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  1. Historically, the majority of global real estate returns have come from income, which has made up more than 80% of the total return over the past decade. In 2014, however, growth in asset values represented 43% of the total return — more than double its long-term average contribution.

  2. "Active Share” — a popular measure of how a portfolio’s composition differs from its benchmark — has been widely credited as a predictor of manager skill. Initial academic research has shown that active managers with high Active Share and low Tracking error enjoyed persistent outperformance.

  3. Despite agreement on the principles of value investing, the investment community uses a number of different metrics to describe the value factor. Each metric (or descriptor) has its own advantages and pitfalls.

  4. As companies expand their footprint globally, the geographic distribution of their revenues evolves over time and their economic exposures may diverge from their country of domicile and primary listing. We believe that this raises a critical issue for institutional investors.

  5. The professionally managed global real estate market size grew marginally to $7.0 trillion by year-end 2014 from $6.8 trillion at year-end 2013, according to MSCI. Currency movements reduced the global real estate market by approximately 7%.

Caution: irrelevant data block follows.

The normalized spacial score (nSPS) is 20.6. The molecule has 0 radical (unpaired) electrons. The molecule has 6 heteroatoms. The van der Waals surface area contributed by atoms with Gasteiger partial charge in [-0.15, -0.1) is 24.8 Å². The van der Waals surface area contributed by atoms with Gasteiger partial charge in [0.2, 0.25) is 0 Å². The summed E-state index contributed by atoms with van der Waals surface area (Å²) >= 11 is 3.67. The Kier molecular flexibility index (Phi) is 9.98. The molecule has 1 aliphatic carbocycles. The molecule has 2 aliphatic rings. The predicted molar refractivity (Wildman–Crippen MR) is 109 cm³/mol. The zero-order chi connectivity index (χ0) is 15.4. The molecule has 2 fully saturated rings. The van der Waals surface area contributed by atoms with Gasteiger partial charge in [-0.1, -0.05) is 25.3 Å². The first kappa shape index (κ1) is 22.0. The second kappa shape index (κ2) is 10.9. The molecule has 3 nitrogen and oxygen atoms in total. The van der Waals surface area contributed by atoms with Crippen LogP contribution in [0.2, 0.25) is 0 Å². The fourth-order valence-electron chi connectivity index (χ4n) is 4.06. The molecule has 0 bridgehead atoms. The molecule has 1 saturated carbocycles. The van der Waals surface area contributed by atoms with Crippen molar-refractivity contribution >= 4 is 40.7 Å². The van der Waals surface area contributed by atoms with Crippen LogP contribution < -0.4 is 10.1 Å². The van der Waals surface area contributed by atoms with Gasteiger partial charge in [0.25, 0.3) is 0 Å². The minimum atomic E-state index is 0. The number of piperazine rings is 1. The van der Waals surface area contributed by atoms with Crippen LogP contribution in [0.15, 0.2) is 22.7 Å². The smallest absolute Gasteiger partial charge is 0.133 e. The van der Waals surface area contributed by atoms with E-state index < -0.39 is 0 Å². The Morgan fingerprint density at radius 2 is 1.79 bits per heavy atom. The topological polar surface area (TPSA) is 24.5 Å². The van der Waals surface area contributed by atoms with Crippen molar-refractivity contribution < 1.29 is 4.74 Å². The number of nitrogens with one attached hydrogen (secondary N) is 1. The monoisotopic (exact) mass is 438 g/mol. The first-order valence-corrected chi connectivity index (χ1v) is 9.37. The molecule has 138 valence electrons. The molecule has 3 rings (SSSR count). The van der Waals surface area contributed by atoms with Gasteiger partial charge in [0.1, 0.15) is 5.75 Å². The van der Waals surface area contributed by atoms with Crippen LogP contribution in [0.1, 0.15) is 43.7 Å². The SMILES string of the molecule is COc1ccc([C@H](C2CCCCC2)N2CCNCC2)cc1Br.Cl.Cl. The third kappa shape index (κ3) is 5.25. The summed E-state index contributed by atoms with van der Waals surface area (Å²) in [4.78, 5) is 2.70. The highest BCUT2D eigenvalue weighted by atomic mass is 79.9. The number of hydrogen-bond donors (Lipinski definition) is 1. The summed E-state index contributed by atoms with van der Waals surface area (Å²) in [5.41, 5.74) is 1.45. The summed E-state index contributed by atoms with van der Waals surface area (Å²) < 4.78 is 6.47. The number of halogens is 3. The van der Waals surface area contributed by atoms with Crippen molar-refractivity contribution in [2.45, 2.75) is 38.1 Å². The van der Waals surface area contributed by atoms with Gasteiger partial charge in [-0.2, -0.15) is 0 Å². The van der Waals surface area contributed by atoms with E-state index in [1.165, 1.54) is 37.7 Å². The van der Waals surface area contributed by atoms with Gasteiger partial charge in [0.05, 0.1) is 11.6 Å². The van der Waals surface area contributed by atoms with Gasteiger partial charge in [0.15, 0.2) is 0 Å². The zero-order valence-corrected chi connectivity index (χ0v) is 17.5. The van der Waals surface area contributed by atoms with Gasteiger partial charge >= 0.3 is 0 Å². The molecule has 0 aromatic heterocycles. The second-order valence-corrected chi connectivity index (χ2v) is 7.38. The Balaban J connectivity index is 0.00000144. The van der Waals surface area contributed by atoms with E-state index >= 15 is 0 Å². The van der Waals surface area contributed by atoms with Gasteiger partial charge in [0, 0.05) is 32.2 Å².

6. Private equity is both “private” and “equity.” The valuations look smooth from quarter to quarter, but in the long run, private equity shows a strong relationship with equity and is exposed to many of the same systematic factors that drive traditional assets.

  7. Income is the principal foundation of real estate investment returns. For most markets, particularly over the longer term, the vast majority of the real estate return comes through income rather than capital appreciation. The income generating nature of real estate has become even more relevant in an era of ultra-low interest rates, and in the context of the search for yield.

  8. Institutional investors are increasingly gravitating towards multi-factor allocations as the preferred approach to factor investing. But how should factor indexes be combined?

  9. Some large institutional investors prefer the granularity of a bottom‐up factor model – the way risk is allocated across markets, styles, issuers and industries – while others may prefer a more aggregated view. These investors would rather decompose risk into a few broad themes, such as by grouping fixed-income risk across markets into a level and a slope factor.

  10. The “quant meltdown” of 2007 and the subsequent global financial crisis highlighted the risks of crowded investment strategies. The recent growth of “smart beta” indexes and their use in ETFs has added to concerns about crowding.

Showing 181 - 190 of 222 entries

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